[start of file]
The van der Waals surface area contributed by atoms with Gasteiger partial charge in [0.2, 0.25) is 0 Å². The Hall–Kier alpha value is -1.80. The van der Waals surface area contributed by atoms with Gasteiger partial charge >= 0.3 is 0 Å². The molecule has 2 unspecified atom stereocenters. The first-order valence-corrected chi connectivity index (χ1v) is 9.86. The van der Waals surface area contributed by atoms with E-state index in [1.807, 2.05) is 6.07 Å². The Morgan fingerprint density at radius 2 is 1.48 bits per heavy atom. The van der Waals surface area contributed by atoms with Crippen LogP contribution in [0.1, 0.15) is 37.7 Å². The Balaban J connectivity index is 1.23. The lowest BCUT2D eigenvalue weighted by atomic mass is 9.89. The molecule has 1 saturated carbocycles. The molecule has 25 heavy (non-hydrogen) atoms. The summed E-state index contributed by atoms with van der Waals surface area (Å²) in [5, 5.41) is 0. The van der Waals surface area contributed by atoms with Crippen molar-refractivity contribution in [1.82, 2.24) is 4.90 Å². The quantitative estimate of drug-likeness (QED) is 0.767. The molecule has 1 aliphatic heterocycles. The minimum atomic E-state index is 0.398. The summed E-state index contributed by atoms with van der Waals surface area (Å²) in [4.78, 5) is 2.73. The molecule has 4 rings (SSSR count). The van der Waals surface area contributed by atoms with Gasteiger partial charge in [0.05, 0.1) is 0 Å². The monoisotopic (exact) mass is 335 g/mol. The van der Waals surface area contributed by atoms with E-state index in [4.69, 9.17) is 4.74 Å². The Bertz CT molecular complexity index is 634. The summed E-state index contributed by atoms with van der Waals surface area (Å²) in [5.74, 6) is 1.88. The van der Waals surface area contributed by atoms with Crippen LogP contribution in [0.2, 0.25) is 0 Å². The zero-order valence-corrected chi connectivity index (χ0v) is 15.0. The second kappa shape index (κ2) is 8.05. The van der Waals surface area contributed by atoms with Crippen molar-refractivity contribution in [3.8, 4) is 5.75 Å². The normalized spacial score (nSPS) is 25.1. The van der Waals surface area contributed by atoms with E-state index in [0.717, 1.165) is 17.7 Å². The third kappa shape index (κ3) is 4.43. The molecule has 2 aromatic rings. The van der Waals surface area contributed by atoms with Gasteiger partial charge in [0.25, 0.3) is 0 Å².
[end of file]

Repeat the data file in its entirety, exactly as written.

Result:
The van der Waals surface area contributed by atoms with Gasteiger partial charge in [0.2, 0.25) is 0 Å². The Hall–Kier alpha value is -1.80. The van der Waals surface area contributed by atoms with Gasteiger partial charge >= 0.3 is 0 Å². The molecule has 2 unspecified atom stereocenters. The first-order valence-corrected chi connectivity index (χ1v) is 9.86. The van der Waals surface area contributed by atoms with E-state index in [1.807, 2.05) is 6.07 Å². The Morgan fingerprint density at radius 2 is 1.48 bits per heavy atom. The van der Waals surface area contributed by atoms with Crippen LogP contribution in [0.1, 0.15) is 37.7 Å². The Balaban J connectivity index is 1.23. The lowest BCUT2D eigenvalue weighted by atomic mass is 9.89. The molecule has 1 saturated carbocycles. The molecule has 25 heavy (non-hydrogen) atoms. The summed E-state index contributed by atoms with van der Waals surface area (Å²) in [5, 5.41) is 0. The van der Waals surface area contributed by atoms with Crippen molar-refractivity contribution in [1.82, 2.24) is 4.90 Å². The quantitative estimate of drug-likeness (QED) is 0.767. The molecule has 1 aliphatic heterocycles. The minimum atomic E-state index is 0.398. The summed E-state index contributed by atoms with van der Waals surface area (Å²) in [4.78, 5) is 2.73. The molecule has 4 rings (SSSR count). The van der Waals surface area contributed by atoms with Gasteiger partial charge in [0.05, 0.1) is 0 Å². The monoisotopic (exact) mass is 335 g/mol. The van der Waals surface area contributed by atoms with E-state index in [4.69, 9.17) is 4.74 Å². The Bertz CT molecular complexity index is 634. The summed E-state index contributed by atoms with van der Waals surface area (Å²) in [5.74, 6) is 1.88. The van der Waals surface area contributed by atoms with Crippen LogP contribution in [0.2, 0.25) is 0 Å². The zero-order valence-corrected chi connectivity index (χ0v) is 15.0. The second kappa shape index (κ2) is 8.05. The van der Waals surface area contributed by atoms with Crippen molar-refractivity contribution in [3.8, 4) is 5.75 Å². The normalized spacial score (nSPS) is 25.1. The van der Waals surface area contributed by atoms with E-state index in [0.717, 1.165) is 17.7 Å². The third kappa shape index (κ3) is 4.43. The molecule has 2 aromatic rings. The van der Waals surface area contributed by atoms with Gasteiger partial charge in [0.25, 0.3) is 0 Å².